The researchers explain that differences in employment and earnings can occur for a number of reasons, including productivity differences, employee signaling (i.e., information potential employees may reveal about their likes and dislikes), and in some cases, discrimination by either the employer or customers on the basis of having a tattoo. But, when the researchers controlled for a large set of factors that have been shown to affect employment and earnings, the negative impact of having a tattoo becomes small and non-significant.

This result may be partially explained by the fact that some industries, such as music and entertainment, professional sports, fashion, bars and nightclubs, styling, etc., actually welcome employees with tattoos.

“Qualitative research shows that tattoos are definitely becoming less taboo and somewhat accepted even in traditional workplaces, especially among younger employees,” said Michael T. French, professor of health sector management and policy at the School, who conducted the study with Philip K. Robins, professor of economics. “If someone’s main concern about getting tattooed is whether body art will make them less employable or limit their earnings, this research suggests it should not be a major deterrent.”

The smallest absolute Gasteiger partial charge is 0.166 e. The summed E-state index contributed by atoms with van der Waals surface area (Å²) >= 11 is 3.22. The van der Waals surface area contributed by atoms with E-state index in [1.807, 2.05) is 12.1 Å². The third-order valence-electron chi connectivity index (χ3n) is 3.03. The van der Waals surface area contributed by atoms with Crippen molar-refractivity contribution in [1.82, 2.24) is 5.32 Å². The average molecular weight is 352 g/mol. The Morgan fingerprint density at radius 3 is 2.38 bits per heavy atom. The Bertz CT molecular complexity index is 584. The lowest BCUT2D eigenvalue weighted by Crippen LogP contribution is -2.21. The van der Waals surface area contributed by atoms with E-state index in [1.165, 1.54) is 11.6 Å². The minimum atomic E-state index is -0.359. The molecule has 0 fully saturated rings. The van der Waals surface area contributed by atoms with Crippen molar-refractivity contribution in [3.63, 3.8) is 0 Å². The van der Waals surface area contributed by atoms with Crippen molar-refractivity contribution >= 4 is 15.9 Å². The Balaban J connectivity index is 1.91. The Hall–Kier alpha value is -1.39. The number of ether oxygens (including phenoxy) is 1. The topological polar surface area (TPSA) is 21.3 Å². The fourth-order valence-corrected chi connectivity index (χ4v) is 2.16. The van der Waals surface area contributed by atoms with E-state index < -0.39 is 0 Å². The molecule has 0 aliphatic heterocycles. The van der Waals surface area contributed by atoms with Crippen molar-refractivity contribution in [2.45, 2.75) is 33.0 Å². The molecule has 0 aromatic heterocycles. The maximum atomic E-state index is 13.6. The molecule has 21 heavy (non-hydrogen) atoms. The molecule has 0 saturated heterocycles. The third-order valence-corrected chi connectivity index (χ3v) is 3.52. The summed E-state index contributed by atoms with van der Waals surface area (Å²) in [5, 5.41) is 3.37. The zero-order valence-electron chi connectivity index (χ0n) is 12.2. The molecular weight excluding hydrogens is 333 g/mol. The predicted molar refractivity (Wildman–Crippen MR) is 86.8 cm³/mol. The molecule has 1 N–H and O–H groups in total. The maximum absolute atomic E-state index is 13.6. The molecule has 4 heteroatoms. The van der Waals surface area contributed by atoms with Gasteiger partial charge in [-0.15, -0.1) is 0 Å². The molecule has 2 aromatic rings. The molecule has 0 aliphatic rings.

The authors analyzed two large and nationally representative datasets from the United States and Australia–National Longitudinal Survey of Adolescent Health (Add Health) and the Australian Longitudinal Study of Health and Relationships (ASHR)—each with specific questions about tattoos, employment, and earnings. The total sample sizes were 9,691 in Add Health and 3,518 in ASHR.  Using these data, they were able to estimate whether having one or more tattoos is significantly related to employment and earnings after controlling for demographics, human capital accumulation, lifestyle factors, and other variables that predict labor market outcomes and could relate to tattoo status.

“We believe it would be interesting in our future research to explore whether prominent tattoos (on the face or neck, for example), multiple tattoos, provocative images, or large tattoos, are significantly related to employment and/or earnings,” said Robins.